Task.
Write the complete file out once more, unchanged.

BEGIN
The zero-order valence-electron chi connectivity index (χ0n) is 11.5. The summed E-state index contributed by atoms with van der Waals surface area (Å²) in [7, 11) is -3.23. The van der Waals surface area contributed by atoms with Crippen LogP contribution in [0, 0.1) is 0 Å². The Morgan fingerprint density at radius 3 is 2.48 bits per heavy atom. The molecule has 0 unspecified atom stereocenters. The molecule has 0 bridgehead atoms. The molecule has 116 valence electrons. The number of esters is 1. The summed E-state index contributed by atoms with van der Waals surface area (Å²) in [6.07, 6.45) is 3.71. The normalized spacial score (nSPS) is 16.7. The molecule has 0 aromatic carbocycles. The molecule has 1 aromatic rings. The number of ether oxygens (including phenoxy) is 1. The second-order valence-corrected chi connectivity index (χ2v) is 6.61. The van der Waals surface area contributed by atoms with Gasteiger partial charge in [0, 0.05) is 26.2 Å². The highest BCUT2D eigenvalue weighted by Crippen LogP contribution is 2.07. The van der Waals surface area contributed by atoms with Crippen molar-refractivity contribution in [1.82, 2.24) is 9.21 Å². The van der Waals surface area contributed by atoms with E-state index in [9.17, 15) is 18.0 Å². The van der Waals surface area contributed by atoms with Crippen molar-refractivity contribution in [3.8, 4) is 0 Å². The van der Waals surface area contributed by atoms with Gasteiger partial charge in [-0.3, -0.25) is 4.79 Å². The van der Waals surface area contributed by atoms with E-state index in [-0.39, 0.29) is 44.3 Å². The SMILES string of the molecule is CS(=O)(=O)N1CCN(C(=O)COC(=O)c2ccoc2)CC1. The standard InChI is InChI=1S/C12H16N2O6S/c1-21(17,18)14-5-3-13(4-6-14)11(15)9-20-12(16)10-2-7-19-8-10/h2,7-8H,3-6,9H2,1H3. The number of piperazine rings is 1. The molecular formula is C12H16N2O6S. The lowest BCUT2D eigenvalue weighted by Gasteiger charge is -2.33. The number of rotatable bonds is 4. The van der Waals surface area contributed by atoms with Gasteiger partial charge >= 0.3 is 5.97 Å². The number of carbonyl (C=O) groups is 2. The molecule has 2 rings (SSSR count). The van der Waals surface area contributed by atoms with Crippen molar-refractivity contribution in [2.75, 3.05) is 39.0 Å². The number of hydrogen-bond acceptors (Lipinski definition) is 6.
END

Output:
The zero-order valence-electron chi connectivity index (χ0n) is 11.5. The summed E-state index contributed by atoms with van der Waals surface area (Å²) in [7, 11) is -3.23. The van der Waals surface area contributed by atoms with Crippen LogP contribution in [0, 0.1) is 0 Å². The Morgan fingerprint density at radius 3 is 2.48 bits per heavy atom. The molecule has 0 unspecified atom stereocenters. The molecule has 0 bridgehead atoms. The molecule has 116 valence electrons. The number of esters is 1. The summed E-state index contributed by atoms with van der Waals surface area (Å²) in [6.07, 6.45) is 3.71. The normalized spacial score (nSPS) is 16.7. The molecule has 0 aromatic carbocycles. The molecule has 1 aromatic rings. The number of ether oxygens (including phenoxy) is 1. The second-order valence-corrected chi connectivity index (χ2v) is 6.61. The van der Waals surface area contributed by atoms with Gasteiger partial charge in [0, 0.05) is 26.2 Å². The highest BCUT2D eigenvalue weighted by Crippen LogP contribution is 2.07. The van der Waals surface area contributed by atoms with Crippen molar-refractivity contribution in [1.82, 2.24) is 9.21 Å². The van der Waals surface area contributed by atoms with E-state index in [9.17, 15) is 18.0 Å². The van der Waals surface area contributed by atoms with Crippen molar-refractivity contribution in [3.8, 4) is 0 Å². The van der Waals surface area contributed by atoms with Gasteiger partial charge in [-0.3, -0.25) is 4.79 Å². The van der Waals surface area contributed by atoms with E-state index in [-0.39, 0.29) is 44.3 Å². The SMILES string of the molecule is CS(=O)(=O)N1CCN(C(=O)COC(=O)c2ccoc2)CC1. The standard InChI is InChI=1S/C12H16N2O6S/c1-21(17,18)14-5-3-13(4-6-14)11(15)9-20-12(16)10-2-7-19-8-10/h2,7-8H,3-6,9H2,1H3. The number of piperazine rings is 1. The molecular formula is C12H16N2O6S. The lowest BCUT2D eigenvalue weighted by Gasteiger charge is -2.33. The number of rotatable bonds is 4. The van der Waals surface area contributed by atoms with Gasteiger partial charge >= 0.3 is 5.97 Å². The number of carbonyl (C=O) groups is 2. The molecule has 2 rings (SSSR count). The van der Waals surface area contributed by atoms with Crippen molar-refractivity contribution in [2.75, 3.05) is 39.0 Å². The number of hydrogen-bond acceptors (Lipinski definition) is 6.